I would like to welcome Amanda Spielman to one of education’s more high-profile roles as Her Majesty’s Chief Inspector. Nicky Morgan describes her as "uniquely qualified", and I hope that assessment is right, because time is running out for the beleaguered inspectorate to regain its sense of credibility with the profession. And, of course, without us – teachers and school leaders – standards in schools will never rise.
Ms Spielman, therefore, has quite a job ahead of her. Many of us have tired of an approach that has been quick to criticise but slow to praise. There’s been far more pontificating than listening. Inspections have been bedevilled by deep-rooted inconsistencies.
And while Sir Michael Wilshaw made undoubted efforts to address some of these issues, ably supported by a more media-savvy team at his top table, it’s going to take some time to regain a sense from school leaders that Ofsted is actually on our side.
In truth, from where I sit, it’s hard to see that Ofsted has had any direct role in helping people like me to do my job better – that is, to recruit more teachers, to retain them, and to keep our eye firmly on improving real teaching and learning, rather than encouraging quick-fix gimmicks.
Too often, the endless reinvention of inspection schedules has generated much absurd hoop-jumping. For a while a few years back, we actually thought that teaching could be judged in 20-minute blocks of progress. Why did we ever fall for that? Because that was the way Ofsted told us it measured teaching quality.
So we need some stability from Ofsted.
Perceptions of Ofsted
And we need school leaders and teachers to keep the status of Ofsted in realistic perspective. For that, we should look to our parents, who generally regard Ofsted as far less important in deciding their child’s school than we might have supposed.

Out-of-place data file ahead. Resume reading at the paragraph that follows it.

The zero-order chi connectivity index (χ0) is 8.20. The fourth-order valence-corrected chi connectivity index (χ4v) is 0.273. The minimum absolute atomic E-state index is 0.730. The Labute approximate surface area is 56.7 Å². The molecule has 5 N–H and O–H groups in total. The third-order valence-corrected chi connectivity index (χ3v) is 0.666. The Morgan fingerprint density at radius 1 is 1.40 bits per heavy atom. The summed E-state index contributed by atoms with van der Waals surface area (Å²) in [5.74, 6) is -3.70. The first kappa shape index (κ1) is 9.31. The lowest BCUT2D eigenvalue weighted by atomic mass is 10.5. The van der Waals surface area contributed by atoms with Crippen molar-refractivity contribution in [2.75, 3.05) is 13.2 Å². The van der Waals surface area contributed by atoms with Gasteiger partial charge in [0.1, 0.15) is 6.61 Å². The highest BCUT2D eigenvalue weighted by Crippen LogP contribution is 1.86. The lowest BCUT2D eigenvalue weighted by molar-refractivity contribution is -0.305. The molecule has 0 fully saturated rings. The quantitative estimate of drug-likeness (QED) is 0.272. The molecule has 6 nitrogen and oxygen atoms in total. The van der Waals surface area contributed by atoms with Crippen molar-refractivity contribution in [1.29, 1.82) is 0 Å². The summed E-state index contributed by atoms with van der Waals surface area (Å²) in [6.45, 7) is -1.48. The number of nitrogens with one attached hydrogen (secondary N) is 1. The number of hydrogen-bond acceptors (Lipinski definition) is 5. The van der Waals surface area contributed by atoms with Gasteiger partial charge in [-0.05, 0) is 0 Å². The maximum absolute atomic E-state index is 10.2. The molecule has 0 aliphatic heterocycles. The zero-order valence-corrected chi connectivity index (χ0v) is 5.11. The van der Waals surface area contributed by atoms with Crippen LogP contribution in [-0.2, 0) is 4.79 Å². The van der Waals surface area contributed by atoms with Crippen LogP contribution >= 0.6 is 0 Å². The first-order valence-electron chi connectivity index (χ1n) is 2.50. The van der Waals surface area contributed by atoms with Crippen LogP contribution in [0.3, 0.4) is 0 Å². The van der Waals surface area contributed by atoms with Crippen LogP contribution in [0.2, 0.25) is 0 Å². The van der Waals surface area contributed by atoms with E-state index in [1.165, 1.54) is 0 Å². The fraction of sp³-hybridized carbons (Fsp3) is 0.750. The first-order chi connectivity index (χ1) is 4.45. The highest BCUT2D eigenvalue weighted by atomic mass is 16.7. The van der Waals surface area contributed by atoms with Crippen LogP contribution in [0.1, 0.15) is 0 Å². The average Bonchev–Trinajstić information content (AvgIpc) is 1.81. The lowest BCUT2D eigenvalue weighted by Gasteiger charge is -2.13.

Ofsted probably, therefore, matters far less than we realise. It probably deserves to soak up far less attention, angst and public funding.
Amanda Spielman’s touchstone should, therefore, be whether the organisation is actually helping us to improve our schools. Her background in corporate finance may, in that regard, make her uniquely qualified, as Ms Morgan suggests; though, in truth, it might not have been my first choice of profession for a schools inspector.
Her background could, however, mean that, being an outsider, she spends the next six months getting to know the issues in schools with the forensic detachment of an outsider. In particular, she should get to understand the realities of different forms of state schools – academy, maintained, coastal, rural, urban and so on – so that we are on the receiving end of fewer broadbrush caricatures.
Ms Spielman has six months before the Chief Inspector’s crown is hers. Running and working in schools is both challenging and inspiring. It’s never as simple as an air-conditioned London office might suggest.
I hope she’ll spend most of her time in classrooms, in corridors, in lunch queues, in schools and academies across England, rather than locked in meetings looking at PowerPoint presentations.
I wish her every success.
Geoff Barton is headteacher of King Edward VI School, a 14-18 comprehensive school in Suffolk. He tweets as @realgeoffbarton
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